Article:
TechnoLogica Presents the National Reference Architecture for Interoperability

The results of the project will help public organisations interact more efficiently by enabling data exchange between their information systems and introducing standards for their development, design and construction and implementation. The Bulgarian reference architecture is part of the European Interoperability Framework, which is shared by all public administrations in the EU. It operates as a common denominator for relevant information systems at EU, national, regional and local level.

TechnoLogica designed the Bulgarian National Interoperability Framework under a project financed by the Good Governance Operational Programme.

In recent decades, public administrations across the EU have invested in information technology to upgrade their internal operations, reduce costs and improve service delivery to citizens and businesses. Despite the significant progress made and the benefits reaped, the public administration still faces significant obstacles to sharing information and collaborating in an electronic environment. These include legislative barriers, incompatible work processes and information models, and the variety of technologies used. This is due to the fact that in the past public sector information systems were set up independently rather than in a coordinated way. The National Reference Framework addresses this problem.

The workshop was opened by the Deputy Minister of e-Government Atanas Maznev and TechnoLogica CEO Ognyan Trayanov, who said that with multiple projects implemented in the public sector and more than 600 clients in the real economy, the Bulgarian software company was proud to be involved in all projects aiming to make Bulgaria a better home for us and our children.

We are currently finalising 4 projects that will enable Bulgaria’s accession to EU-wide systems, Mr. Trayanov emphasized. Europe is currently heavily investing in solidifying its reputation as a continent of values and there should be no barriers to fighting for more Europe in Bulgaria.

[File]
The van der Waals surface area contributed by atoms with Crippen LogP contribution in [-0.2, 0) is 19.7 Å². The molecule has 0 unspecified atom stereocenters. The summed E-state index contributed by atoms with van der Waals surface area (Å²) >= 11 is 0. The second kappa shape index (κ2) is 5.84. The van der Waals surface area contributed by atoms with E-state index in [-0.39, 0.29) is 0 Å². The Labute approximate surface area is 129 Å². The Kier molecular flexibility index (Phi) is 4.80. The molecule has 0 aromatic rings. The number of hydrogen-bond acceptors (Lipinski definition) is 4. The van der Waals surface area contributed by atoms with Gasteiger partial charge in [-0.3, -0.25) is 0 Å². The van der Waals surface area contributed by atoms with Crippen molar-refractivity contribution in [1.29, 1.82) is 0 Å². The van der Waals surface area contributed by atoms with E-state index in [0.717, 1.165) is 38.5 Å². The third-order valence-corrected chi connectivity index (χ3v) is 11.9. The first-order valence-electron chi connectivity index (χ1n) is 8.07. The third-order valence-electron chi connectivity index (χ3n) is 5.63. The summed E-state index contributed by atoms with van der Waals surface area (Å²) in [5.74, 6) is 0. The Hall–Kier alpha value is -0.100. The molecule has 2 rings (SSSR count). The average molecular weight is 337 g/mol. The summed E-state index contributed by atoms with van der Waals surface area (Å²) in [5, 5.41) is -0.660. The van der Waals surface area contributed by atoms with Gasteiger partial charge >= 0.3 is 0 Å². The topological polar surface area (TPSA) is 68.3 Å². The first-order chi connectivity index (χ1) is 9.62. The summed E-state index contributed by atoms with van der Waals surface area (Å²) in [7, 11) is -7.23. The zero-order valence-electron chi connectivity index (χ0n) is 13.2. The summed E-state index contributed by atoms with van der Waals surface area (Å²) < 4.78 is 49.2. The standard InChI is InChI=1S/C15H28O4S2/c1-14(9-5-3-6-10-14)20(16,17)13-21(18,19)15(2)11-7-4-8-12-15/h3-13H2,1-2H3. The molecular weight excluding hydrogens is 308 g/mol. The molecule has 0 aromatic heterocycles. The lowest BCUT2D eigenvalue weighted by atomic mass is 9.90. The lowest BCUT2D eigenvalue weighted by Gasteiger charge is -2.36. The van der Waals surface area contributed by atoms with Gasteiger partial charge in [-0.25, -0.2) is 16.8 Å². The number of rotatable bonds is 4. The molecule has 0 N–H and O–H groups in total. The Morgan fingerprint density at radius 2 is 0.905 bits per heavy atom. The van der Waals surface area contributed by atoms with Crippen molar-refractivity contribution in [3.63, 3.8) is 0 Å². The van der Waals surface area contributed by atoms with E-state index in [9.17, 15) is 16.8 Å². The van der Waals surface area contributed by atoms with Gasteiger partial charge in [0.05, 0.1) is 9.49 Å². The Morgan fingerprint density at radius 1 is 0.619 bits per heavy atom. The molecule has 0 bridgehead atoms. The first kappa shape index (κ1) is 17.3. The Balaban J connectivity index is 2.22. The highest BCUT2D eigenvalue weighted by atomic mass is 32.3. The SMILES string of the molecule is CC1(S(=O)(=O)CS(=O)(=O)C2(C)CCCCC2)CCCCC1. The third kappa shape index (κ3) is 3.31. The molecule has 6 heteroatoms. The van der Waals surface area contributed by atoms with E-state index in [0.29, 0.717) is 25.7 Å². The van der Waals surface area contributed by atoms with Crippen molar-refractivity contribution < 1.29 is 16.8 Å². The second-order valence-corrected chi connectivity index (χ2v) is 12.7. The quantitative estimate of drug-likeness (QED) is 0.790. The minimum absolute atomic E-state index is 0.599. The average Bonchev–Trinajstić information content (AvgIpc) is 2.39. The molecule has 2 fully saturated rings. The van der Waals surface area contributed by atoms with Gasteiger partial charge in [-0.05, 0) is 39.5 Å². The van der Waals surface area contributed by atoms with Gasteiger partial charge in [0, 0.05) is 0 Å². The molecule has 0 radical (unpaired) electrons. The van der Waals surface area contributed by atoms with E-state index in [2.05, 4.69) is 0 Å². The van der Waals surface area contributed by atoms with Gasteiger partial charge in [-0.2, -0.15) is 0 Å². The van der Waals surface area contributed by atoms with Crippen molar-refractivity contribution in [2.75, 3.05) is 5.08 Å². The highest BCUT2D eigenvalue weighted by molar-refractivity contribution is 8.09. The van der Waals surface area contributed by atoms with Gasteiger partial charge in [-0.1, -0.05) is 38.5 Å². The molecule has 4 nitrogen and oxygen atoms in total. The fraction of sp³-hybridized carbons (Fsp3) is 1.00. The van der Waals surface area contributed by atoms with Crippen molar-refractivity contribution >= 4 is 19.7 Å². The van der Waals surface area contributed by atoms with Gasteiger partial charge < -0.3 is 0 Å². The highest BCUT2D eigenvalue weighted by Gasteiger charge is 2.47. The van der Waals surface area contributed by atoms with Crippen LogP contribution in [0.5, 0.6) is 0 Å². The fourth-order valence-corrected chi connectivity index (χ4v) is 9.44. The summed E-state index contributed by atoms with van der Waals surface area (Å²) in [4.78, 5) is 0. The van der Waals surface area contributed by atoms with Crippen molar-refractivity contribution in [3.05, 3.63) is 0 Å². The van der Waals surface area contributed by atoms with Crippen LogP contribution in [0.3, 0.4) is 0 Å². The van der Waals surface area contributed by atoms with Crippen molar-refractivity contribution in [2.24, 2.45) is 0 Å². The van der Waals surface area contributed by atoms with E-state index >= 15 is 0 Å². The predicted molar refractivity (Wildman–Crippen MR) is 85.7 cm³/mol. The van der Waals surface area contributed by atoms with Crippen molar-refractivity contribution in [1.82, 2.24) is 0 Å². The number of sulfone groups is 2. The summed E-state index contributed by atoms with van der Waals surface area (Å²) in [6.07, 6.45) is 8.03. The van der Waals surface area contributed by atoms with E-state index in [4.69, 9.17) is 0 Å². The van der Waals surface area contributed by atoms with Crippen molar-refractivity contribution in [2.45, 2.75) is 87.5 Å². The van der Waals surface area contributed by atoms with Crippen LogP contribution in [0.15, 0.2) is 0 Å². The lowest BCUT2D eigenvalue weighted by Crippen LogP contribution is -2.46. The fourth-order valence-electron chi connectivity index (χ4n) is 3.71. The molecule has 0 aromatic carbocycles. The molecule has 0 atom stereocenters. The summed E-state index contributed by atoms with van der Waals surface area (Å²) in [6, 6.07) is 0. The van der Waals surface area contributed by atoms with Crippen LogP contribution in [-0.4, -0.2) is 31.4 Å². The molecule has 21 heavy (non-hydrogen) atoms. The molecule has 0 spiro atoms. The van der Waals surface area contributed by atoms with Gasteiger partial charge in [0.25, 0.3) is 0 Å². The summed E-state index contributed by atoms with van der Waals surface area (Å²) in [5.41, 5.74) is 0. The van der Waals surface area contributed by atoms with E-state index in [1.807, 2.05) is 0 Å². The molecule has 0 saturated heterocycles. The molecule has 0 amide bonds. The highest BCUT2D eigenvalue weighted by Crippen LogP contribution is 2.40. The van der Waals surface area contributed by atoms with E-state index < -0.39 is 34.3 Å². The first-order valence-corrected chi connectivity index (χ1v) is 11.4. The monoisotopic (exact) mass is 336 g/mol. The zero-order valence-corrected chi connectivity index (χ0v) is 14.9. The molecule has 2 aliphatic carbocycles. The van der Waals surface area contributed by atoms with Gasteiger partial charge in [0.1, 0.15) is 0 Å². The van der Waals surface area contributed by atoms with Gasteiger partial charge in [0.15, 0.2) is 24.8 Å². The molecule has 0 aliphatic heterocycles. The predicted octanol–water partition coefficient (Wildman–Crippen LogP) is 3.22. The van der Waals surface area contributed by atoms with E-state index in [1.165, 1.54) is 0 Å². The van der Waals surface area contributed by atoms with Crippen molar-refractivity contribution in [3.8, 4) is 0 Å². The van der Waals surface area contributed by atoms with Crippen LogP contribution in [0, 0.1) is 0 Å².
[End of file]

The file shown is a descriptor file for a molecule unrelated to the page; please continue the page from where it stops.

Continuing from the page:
For us, the interoperability reference architecture is a key project. There are more than 1 000 services that we provide electronically via the portal, Nikolay Minev, Head of the E-Government Systems and Components Directorate at the MEU, said. And owing to the European interoperability framework, Bulgarian citizens will be able to use the same services as those available in all other EU Member States.

Mr. Minev gave an example of the effect of the RegiX inter-register exchange system, developed and implemented by TechnoLogica, through which nearly 200 million electronic documents have been generated instead of their paper equivalents.

TechnoLogica’s experts presented the underlying principles of the interoperability framework and made an analysis of the progress achieved so far, which places Bulgaria in the middle of the ranking at EU level. The lack of a systematic approach and the outdated regulatory framework still pose challenges to building interoperability. Recommendations for the development of e-government in Bulgaria include technical neutrality (no involvement of systems with products and technologies of certain manufacturers), more open source systems (but not for the sake of it, because the government has costly and well-performing systems with non-open sources in certain sectors), the development of a map of the operating modes of public administration and information flows and the identification of repeatedly used information routes as these have the potential to improve the focus and transition to a ‘life events’ type of administrative service delivery, ensuring the security and privacy of personal data.